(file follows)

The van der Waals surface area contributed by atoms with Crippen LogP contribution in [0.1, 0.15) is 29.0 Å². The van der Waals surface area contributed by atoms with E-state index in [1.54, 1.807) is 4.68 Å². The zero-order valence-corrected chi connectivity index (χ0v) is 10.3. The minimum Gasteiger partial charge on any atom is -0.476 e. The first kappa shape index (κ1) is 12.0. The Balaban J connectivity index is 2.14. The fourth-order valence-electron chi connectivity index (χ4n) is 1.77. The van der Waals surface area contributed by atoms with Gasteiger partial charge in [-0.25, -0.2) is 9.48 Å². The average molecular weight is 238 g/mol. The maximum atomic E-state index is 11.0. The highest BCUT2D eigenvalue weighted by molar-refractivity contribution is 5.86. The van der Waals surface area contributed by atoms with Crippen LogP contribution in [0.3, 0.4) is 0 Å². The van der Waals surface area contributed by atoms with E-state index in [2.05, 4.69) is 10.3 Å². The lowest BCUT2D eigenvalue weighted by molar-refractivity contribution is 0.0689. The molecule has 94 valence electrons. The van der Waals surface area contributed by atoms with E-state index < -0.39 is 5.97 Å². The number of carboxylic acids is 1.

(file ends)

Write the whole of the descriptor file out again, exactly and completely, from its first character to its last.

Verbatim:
The van der Waals surface area contributed by atoms with Crippen LogP contribution in [0.1, 0.15) is 29.0 Å². The van der Waals surface area contributed by atoms with E-state index in [1.54, 1.807) is 4.68 Å². The zero-order valence-corrected chi connectivity index (χ0v) is 10.3. The minimum Gasteiger partial charge on any atom is -0.476 e. The first kappa shape index (κ1) is 12.0. The Balaban J connectivity index is 2.14. The fourth-order valence-electron chi connectivity index (χ4n) is 1.77. The van der Waals surface area contributed by atoms with Gasteiger partial charge in [-0.25, -0.2) is 9.48 Å². The average molecular weight is 238 g/mol. The maximum atomic E-state index is 11.0. The highest BCUT2D eigenvalue weighted by molar-refractivity contribution is 5.86. The van der Waals surface area contributed by atoms with Crippen LogP contribution in [0.3, 0.4) is 0 Å². The van der Waals surface area contributed by atoms with E-state index in [2.05, 4.69) is 10.3 Å². The lowest BCUT2D eigenvalue weighted by molar-refractivity contribution is 0.0689. The molecule has 94 valence electrons. The van der Waals surface area contributed by atoms with E-state index < -0.39 is 5.97 Å². The number of carboxylic acids is 1.